The Hallmark of Smaller Funds

At the smaller end of the investment management spectrum, Reserve Management Co. of New York, best known for its money market prowess, is seeking to acquire small, non-money market mutual funds that optimistic registered investment advisors brought to market in the late 90s. One year ago, Reserve's board of directors authorized the firm's own family of equity funds to change into the seven Hallmark Funds, each equity fund to be run by an outside manager and sold to both registered independent advisers and directly to retail investors.

Since then, Reserve has been targeting small funds with between $15 million and $30 million whose executives have realized that they have either "a great mutual fund but cannot get distribution or awareness, or have a not-so-great fund that is ticking away resources," said Eric Lansky, senior vice president of marketing at Reserve.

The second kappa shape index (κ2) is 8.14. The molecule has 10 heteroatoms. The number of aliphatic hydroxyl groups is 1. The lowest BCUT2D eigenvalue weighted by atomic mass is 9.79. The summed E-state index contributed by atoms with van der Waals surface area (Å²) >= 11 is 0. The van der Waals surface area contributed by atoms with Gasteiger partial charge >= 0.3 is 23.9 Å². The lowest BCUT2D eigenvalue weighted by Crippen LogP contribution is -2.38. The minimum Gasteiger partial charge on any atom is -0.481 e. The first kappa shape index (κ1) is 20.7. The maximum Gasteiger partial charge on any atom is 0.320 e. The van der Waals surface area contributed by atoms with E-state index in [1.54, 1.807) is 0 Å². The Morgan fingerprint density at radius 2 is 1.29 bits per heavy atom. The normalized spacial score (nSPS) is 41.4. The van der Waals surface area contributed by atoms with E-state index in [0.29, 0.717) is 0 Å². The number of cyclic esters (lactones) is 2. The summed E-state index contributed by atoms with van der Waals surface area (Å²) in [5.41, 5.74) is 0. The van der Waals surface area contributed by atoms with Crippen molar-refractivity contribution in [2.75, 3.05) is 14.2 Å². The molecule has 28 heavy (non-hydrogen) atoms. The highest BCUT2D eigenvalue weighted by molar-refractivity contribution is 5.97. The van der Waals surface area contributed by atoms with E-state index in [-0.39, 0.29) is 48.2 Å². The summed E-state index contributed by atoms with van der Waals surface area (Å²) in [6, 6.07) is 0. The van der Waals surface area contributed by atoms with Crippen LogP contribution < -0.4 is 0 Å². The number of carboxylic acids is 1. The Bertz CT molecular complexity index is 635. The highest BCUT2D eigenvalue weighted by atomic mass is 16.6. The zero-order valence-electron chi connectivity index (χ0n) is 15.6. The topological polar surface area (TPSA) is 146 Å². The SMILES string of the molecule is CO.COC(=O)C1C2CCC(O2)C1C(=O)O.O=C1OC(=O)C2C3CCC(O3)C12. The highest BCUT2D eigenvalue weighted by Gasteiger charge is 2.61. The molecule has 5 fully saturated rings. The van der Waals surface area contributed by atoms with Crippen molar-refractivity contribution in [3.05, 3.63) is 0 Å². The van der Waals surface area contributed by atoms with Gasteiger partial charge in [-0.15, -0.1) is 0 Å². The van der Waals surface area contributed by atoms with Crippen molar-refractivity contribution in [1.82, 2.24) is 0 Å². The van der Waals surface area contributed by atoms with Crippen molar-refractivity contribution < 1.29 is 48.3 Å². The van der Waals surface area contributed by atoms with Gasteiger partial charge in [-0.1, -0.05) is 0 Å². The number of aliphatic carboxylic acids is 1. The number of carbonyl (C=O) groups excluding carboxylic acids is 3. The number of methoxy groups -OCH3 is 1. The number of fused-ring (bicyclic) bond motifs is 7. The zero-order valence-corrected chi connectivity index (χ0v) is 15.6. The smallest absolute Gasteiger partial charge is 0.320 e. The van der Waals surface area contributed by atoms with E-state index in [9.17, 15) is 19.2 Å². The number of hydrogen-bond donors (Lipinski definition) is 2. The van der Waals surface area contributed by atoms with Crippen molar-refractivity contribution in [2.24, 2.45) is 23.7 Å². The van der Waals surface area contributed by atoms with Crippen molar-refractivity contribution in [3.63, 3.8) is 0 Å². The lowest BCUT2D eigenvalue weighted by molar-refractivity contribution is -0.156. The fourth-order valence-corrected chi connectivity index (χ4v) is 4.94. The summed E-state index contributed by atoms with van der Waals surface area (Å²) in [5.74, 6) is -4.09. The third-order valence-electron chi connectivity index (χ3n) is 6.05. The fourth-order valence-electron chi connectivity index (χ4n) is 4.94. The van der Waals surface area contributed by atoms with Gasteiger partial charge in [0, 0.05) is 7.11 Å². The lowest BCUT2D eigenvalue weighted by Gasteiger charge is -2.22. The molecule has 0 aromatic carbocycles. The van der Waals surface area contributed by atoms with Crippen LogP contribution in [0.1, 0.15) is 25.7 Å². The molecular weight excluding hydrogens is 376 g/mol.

Reserve's plan is beginning to gain traction, based in part on the new compliance liability small firms are facing. Reserve has closed its first deal and expects to merge the diminutive $15 million Segall Bryant & Hamill Mid-Cap Fund into the Hallmark Mid-Cap Fund later this year if shareholders approve the combination at an Oct. 27 shareholder meeting.

According to Lansky, three other deals are in the works with tiny funds either being merged into existing similar Hallmark Funds or into new Hallmark Funds created to accept those assets. Reserve is considering expanding its Hallmark series to include a value fund and perhaps a long-term bond fund, Lansky noted.